When it comes to perfumes, summer and winter launches often follow familiar patterns – lighter variations on existing classics, or warmer blends that appeal on a cold day. Spring, on the other hand, offers a wider range of interpretations, from fresh green colognes to opulent floral bouquets. It also leaves plenty of room for creativity and fun.
This year, citrus, jasmine, mimosa and dandelion are the notes of spring, and one of my favourite discoveries is Pélargonium by Aedes de Venustas (£210 for 100ml EDP), a New York-based artisanal house. Its composition is based on geranium – an essence that smells like a metallic rose – and perfumer Nathalie Feisthauer has emphasised the plant’s green, spicy facets by extending them with moss, vetiver and salty sage. An earthy and smoky layer tones down the effervescence of the blend, making Pélargonium a sophisticated and polished option for both men and women. Although its character is radiant and weightless, the perfume lingers well and gives its wearer a beautiful sillage (the scented trail created by perfume, which I wrote about last year).
Even two classical cologne options for spring, Aqua Allegoria Bergamote Calabria (£43 for 75ml EDT) and Maison Francis Kurkdjian Aqua Celestia (£130 for 70ml EDT), offer novel experiences. Aqua Allegoria is a Guerlain collection featuring sparkling, fresh blends, and Bergamote Calabria is as crisp and bright as one would expect from a cologne, although generous doses of ginger, cardamom and pepper lend it a fiery accent. The cool and spicy theme is also played out in Maison Francis Kurkdjian’s Aqua Celestia, a floral cologne with a heart of mimosa. What makes it memorable is a twist of lime and mint that turns up the brightness enough to dazzle.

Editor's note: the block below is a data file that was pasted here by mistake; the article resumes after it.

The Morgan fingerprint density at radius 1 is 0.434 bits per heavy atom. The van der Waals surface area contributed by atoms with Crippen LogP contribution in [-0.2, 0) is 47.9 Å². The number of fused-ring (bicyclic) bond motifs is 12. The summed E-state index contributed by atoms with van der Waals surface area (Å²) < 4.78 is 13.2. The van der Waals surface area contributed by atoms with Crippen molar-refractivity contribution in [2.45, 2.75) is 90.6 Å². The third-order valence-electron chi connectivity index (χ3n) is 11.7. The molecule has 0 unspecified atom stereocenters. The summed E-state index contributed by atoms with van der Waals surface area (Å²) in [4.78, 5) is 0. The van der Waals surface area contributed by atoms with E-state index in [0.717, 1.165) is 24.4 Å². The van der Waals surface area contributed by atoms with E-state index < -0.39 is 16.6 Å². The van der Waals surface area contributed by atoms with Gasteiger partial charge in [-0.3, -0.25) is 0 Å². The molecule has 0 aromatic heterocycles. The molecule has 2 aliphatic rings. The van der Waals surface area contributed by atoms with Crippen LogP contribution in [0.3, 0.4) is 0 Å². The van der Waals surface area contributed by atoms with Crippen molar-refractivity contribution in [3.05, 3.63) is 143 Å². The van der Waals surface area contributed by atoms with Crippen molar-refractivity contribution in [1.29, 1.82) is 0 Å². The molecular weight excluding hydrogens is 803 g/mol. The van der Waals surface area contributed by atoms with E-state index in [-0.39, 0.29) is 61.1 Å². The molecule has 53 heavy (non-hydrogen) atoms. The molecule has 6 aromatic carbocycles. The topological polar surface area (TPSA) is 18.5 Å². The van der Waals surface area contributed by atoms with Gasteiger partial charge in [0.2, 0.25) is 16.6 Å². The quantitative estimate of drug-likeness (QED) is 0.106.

Carthusia’s Gelsomini di Capri (£60 for 50ml EDP) has a composition that sees jasmine as the star, with other elements such as tangerine, orange blossom, rose and amber serving to highlight its richness. One of the most complex aromas in the perfumer’s palette, jasmine smells of apricots, leather and warm honey. In Carthusia’s version it is velvety and warm – the heady Italian spring in a drop of liquid.
Two British houses, Jo Malone London and Shay & Blue, prove that spring perfumes can also be whimsical. Jo Malone London’s Bloomsbury collection (£46 for 30ml EDC), inspired by the creativity and verve of the 1920s, offers five limited editions: Blue Hyacinth, Garden Lilies, Tobacco & Mandarin, Whisky & Cedarwood and, my favourite, Leather & Artemisia, an addictive cocktail of soft smoke, bitter absinthe and green leaves. Similarly original is Shay & Blue’s Dandelion Fig (£55 for 100ml EDP), a fragrance that embroiders unconventional notes such as tomato vines and dandelion leaf onto the heart of blond woods. It’s as lighthearted and uplifting as the early days of spring.
Victoria Frolova has been writing her perfume blog boisdejasmin.com since 2005. Her explorations of fragrance touch upon all elements that make this subject rich and complex: science, art, literature, history and culture. Frolova is a recipient of three prestigious Fragrance Foundation FiFi Awards for Editorial Excellence and, since receiving her professional perfumery training, has also been working as a fragrance consultant and researcher.To read more of her columns, click here.